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Foye tries to regain his place in the Wizards' rotation
Crowded back court has made it harder to get playing time

By Michael Lee
Washington Post Staff Writer
Tuesday, December 1, 2009

Randy Foye's debut with the Washington Wizards provided a taste of what President Ernie Grunfeld and Coach Flip Saunders had hoped he would become when the team acquired him from Minnesota in June -- a guard capable of spelling Gilbert Arenas or playing alongside him and unafraid to take tough shots with the game on the line.

Foye came off the bench to score 19 points, including eight in the fourth quarter of the Wizards' upset of the Dallas Mavericks, and Arenas immediately compared playing with him to the symmetry he once shared with Larry Hughes.

When Foye started in place of Caron Butler during a win over the New Jersey Nets in the third game of the season, Foye and Arenas combined for 49 points and 15 assists.

"It was amazing. We was talking about it the other day," Foye said of Arenas. "We was running and moving together, just building that chemistry and I was starting to feel how to play with him. I was starting to learn him."

Through the first seven games, Foye was usually the first guard Saunders would call off the bench, and he delivered, averaging 12.9 points in 29.3 minutes. Then, less than six minutes into a 90-76 loss in Miami on Nov. 10, Foye stepped on Heat forward Quentin Richardson's foot, spraining his right ankle, and Butler and Fabricio Oberto carried him off the court.

After missing the next game against Detroit, Foye has since returned to a far more reduced role. In the past six games, he is averaging just 4.8 points in 13.5 minutes.

"We got to get him going," Saunders said, with his team set to face the Toronto Raptors on Tuesday. "It's just one of those things, you get hurt and you just fall out of the rotation because of injuries and you're just waiting for an opportunity."

The circumstances that contributed to Foye's awkward position can be attributed to injury and bad luck. The day after Foye sprained his ankle, the Wizards picked up point guard Earl Boykins to provide depth at a depleted position. But Boykins has been more of a revelation than a roster spot holder, playing so well that Saunders has had to keep him on the floor, in favor of Arenas, to close out wins against Cleveland and Miami.

"Earl came in," Foye said, "things changed."

When Mike Miller strained his right calf in San Antonio, Saunders decided to start the 6-foot-7 Nick Young, with the Wizards facing some bigger guards in Philadelphia's Andre Iguodala, Charlotte's Stephen Jackson and Miami's Dwyane Wade, who plays much bigger than his listed 6-4. Moving Young into the starting lineup has worked out surprisingly well, with the Wizards winning two games and Young holding all three of those players well below their season scoring averages. Young has also averaging 17.3 points over that span.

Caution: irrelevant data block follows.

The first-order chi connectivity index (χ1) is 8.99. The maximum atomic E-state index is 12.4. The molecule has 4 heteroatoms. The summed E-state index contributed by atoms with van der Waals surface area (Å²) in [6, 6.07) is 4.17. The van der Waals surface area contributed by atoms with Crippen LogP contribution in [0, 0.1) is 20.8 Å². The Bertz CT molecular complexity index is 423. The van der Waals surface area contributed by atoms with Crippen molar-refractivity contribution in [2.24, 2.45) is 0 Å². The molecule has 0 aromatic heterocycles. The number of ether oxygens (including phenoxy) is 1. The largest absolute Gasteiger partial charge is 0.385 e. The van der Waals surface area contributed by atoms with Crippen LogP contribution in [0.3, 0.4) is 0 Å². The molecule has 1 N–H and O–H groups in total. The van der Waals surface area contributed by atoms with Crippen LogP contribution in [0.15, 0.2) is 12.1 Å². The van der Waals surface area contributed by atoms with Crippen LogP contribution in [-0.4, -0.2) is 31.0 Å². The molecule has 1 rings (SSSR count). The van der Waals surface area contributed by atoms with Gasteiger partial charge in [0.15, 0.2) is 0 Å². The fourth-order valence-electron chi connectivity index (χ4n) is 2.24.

But Foye, the primary perimeter scorer in Minnesota last season, won't complain. He has been taking extra shots and working out with Saunders's son, Ryan, after practice and getting himself prepared for whenever his number is called.

"It's a learning experience for me. I really don't have too much to say about it. I just got to keep working hard. Earn my minutes," Foye said. "I feel good. I felt as though I was playing pretty well for a minute, then I went down with the injury, it pushed me back because I had to sit out seven days without doing anything."

After learning how to play both guard positions in Saunders's system, he is adjusting to playing mostly off the ball at shooting guard while on the floor with Boykins. Saunders has even experimented with using Foye at small forward in a small guard lineup with Boykins and Arenas.

"Whatever the team needs, I can do it," Foye said. "I'm comfortable with the system."

The team will likely need more from Foye with Miller sidelined for at least two more weeks and Saunders admitting on Monday that Arenas "is not confident right now" as he grapples with the burden of running the team and carrying the offensive load while handling the physical grind of the NBA schedule after missing most of the past two seasons.

Foye has only scored in double figures once since he came back, when he scored 10 points in 27 minutes in a blowout loss to the Spurs. He hit three three-pointers in a win against Philadelphia last week, but admitted that he still didn't feel as if he was all the way back. He got a reminder during that game, when he attempted to dunk on 76ers reserve center Jason Smith and Smith stuffed him.

But Foye said his ankle has healed and he's ready to accept a bigger role. Saunders has "just been trying to squeeze me in there. Not trying to push me too hard, but at the same time, I'm letting him know, I'm ready. 'If you need me for 40 [minutes], I can do it,' " he said.

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